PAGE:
In this spiritual chapter, he begins by repeating that familiar theme: “the practice of the Directory is absolutely necessary for us.” But he will not deal extensively in this chapter with that central spiritual document. Rather, he intends to deal with something “perhaps even more important.” What could possibly be more important, more central, to us Oblates than the practice of the Spiritual Directory and the sharing of its key Salesian principles with others?
As a background to that something “perhaps even more important,” he speaks of the tendency among some early Oblates to isolate themselves from community and confrère. Apparently, some of them tended to be somewhat indifferent regarding the concerns and projects of the larger Congregation and its growth in the esteem of others. These were good men, he tells them, very dedicated priests and brothers. But they tended to see themselves and their ministry somewhat apart from the community and its larger mission. Some of them tended to act –as we might say today—as “independent agents.” He was the Founder and he did not like that tendency at all. His intention in this Chapter is to vigorously address that tendency and to strongly foster another manner of acting. Each Oblate, he repeats frequently, ought to continually remind himself that “I am an Oblate of St. Francis de Sales….[And] a good Oblate does not isolate himself or act individually,” that is, he does not act apart from the Congregation and its mission; nor does he isolate himself from the Community and its concerns.
After giving this background, Father Brisson tells them that “We need to be more closely attached to the community and to love it ever more deeply. We need to sustain and foster it and to promote its action and influence over souls. We need to accomplish this by sharing a common vision and by being united in life and action.” He repeats this sentiment frequently throughout this chapter: “We have a very serious obligation in conscience to be wholeheartedly attached to the Congregation, to promote it and to help it to prosper. We must work and sacrifice ourselves totally for [the Congregation].” Several paragraphs later he utters the words that have been chosen as the theme for the 2006 General Chapter: “May Oblates never isolate themselves. Rather, may they always be united, in heart and in action, with their entire Congregation!” For convenience sake, I will call this heartfelt prayer and directive from the Founder the principle of unity in heart and action.
The choice of these words as theme for the prayerful
preparation of the General Chapter has prompted me to reflect upon the
importance of unity in heart and action among Oblates today. When Father Brisson first spoke these words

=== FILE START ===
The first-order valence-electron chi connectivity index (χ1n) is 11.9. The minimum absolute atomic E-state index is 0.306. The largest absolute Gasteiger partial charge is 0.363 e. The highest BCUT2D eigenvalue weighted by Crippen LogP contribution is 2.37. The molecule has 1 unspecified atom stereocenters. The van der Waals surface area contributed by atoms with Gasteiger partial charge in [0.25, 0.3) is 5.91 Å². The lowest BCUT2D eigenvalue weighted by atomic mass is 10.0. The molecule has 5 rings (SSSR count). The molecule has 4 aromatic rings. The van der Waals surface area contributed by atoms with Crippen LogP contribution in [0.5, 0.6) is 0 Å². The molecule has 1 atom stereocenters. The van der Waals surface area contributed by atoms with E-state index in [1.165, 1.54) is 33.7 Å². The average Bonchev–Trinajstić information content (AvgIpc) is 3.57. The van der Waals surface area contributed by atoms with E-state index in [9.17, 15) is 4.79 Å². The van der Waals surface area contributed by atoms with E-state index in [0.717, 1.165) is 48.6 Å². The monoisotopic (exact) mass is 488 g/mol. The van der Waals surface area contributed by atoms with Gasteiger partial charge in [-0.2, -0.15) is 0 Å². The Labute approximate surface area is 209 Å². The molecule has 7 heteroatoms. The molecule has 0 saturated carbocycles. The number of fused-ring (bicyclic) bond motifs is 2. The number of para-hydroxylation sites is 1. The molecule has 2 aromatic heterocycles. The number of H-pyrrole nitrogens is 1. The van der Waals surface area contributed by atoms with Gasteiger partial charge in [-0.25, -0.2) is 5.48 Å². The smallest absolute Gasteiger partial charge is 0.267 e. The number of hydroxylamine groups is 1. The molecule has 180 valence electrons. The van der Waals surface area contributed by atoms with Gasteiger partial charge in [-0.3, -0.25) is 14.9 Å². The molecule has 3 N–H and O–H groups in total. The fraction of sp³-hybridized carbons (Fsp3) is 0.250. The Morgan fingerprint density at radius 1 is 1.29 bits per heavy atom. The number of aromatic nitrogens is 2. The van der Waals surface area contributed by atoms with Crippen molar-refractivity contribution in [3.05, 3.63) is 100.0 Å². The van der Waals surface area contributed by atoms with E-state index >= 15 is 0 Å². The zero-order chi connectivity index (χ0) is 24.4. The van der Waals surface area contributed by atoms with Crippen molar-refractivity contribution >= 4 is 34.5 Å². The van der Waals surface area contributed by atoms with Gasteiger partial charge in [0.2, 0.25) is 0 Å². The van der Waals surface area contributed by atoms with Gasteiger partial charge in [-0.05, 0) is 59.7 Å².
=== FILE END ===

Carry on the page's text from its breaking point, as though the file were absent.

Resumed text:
in January 1896, the “great dispersion” was still several years in the
future. Thus, Oblates were still largely
clustered around the Founder in
Almost a hundred and ten years have passed since the Founder first spoke those words and uttered that principle. In the meantime, provinces and regions have sprung up around the world. The Institute, which began as a small and tightly knit group that was physically clustered around its strong and charismatic Founder, has developed into an international Congregation. And after the “great dispersion” and the death of its Founder, its structure of governance developed into a form of federalism. In time, each Province became self-sufficient in terms of personnel and resources and the Founder’s successors exercised, in practice, a governance of moral suasion. As Constitution 264 expresses it, the Superior General is to be “the heart and soul of the Congregation.” He is to animate, exhort, and encourage; he is to set an example of charity and zeal. His role, in other words, is envisioned principally as one of gentle persuasion.
Great changes have taken place in the structure and governance of the Congregation since the 1896 spiritual chapter in which the Founder urged upon us the principle of unity in heart and action. How is that principle to be understood and concretely realized today and going forward? What role will it play, for example, in the proceedings of the General Chapter that will consider such topics as restructuring, joint efforts in apostolates and formation, internationalization, and the missions? In short, how will that principle, first formulated in a small and intimate circle, be applied in issues that transcend individual provinces and regions and embrace the Congregation as a whole?